“Quite simple really, it is about that small cup that the Professor carries with him. By the way, Professor, I have been in touch with your superiors in London and they have agreed, now that we are allies, for you to provide all the assistance you can. Unfortunately, one agent is not the equivalent of a British battle fleet but we shall try to make do.”
The Writer looked at the Professor with a raised eyebrow. So the Professor was a British agent. That explained quite a lot. Of course, he had known deep down that the Professor wasn’t what he seemed, was probably a spy, or didn't like girls. The Writer was a good judge of character. And of alcohol. Lots and Lots of alcohol, all different kinds. From a fine Bordeaux to cheap bourbon. Any kind of alcohol….
The Professor and the Post Master were staring at him.
“We asked you if you would be willing to help in this mission.”
“Of course, I’ll be glad to help in this most noble venture, turning back the tide of darkness and evil to bring the world to the light of a new morning with the promise of justice for all men.”
The Professor shook his head, “You have no idea what we’ve been talking about do you?”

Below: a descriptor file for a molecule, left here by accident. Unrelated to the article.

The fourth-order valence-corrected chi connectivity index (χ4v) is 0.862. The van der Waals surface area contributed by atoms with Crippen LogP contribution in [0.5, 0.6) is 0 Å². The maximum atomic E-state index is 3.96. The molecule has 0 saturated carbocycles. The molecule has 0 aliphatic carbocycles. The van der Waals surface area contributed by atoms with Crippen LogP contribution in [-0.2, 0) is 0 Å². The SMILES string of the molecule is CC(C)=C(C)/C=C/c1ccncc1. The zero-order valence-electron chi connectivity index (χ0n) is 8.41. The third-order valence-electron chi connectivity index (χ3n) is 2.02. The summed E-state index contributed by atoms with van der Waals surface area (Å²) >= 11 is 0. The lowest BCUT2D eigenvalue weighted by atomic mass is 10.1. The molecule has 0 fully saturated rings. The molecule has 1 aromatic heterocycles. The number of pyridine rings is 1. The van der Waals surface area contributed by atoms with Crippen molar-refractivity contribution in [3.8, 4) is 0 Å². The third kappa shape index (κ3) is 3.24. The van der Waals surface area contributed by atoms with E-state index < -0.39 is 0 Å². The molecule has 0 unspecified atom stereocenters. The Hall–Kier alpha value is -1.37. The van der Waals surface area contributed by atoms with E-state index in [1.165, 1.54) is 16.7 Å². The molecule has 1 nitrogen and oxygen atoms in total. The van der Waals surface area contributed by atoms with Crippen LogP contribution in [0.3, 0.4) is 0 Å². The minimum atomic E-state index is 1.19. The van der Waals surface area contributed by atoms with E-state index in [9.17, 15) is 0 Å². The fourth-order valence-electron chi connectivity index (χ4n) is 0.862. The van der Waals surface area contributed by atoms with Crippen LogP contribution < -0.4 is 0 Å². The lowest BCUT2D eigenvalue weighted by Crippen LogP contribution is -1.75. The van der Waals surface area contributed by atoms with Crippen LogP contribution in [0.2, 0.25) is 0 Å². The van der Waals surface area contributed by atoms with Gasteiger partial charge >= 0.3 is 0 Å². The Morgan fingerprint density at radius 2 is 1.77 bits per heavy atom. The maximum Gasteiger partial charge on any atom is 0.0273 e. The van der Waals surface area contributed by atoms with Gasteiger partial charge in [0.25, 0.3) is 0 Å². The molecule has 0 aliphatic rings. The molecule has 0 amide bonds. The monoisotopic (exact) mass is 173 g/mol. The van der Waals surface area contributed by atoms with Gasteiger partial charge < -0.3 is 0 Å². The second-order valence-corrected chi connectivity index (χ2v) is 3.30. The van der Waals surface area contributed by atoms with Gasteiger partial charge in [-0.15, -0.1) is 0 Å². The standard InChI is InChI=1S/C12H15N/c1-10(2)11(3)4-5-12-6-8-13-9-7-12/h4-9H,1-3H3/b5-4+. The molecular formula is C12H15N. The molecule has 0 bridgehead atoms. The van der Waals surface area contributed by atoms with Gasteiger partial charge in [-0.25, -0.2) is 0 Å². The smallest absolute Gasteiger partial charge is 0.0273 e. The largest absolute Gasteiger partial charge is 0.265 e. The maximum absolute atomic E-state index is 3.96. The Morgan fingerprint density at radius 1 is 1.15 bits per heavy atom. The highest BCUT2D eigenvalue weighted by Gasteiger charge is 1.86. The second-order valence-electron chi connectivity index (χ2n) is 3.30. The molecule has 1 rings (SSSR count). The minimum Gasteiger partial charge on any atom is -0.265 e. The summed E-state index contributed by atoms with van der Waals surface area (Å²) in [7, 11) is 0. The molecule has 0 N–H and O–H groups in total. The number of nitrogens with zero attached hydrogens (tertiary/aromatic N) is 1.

“That absolutely correct Professor. I have not but I am the perfect man for the job.”
The Post Master sighed, “Well we don’t have much of a choice. Here it is in nutshell…And stop drinking while I am speaking! Where did you get that little umbrella anyway!...Excuse me, a year ago, one of our of our teams of agents in Tibet uncovered a Nazi mission to find the secret of the ancient portals to the Otherworld, thinking they would be able to summons supernatural powers to aid them in the conquest of the world. The Nazis had found the secret to opening the portals of the ancient Kurgans. These were a lost people who had worshiped evil gods of enormous power. They were destroyed four thousand years ago and their civilization, except for a few scattered artifacts, vanished from the face of the earth. The cup that the Professor has been carrying has been one of those artifacts, a key, in fact, to open one of these portals. This portal is located here in Ruritania in the ancient forest of Charnobog. With that key, they would be able to open this gate and summon demons that they could control for their evil plans. Fortunately, they do not have this key, you do. But they still may be able to open the portal."
“And if they do?”
“Without the key to control them, these demons will run amok, destroying our civilization in the same way in which they destroyed the Kurgans. We want you to take the cup to the University of Hcentzov, which is not far from the forest of Chernobog. At the University is a great genius, Doctor Tesla. He’s been there for years as something of a recluse, claiming he talks to aliens from beyond Jupiter. He may know of a way to use the key, the Cup of the Kurgans to stop them.”
“Unstoppable demons from Hell and you’re asking me to stop them with the help of a madman?” The Writer asked.
“Why, that plan sounds…perfect.”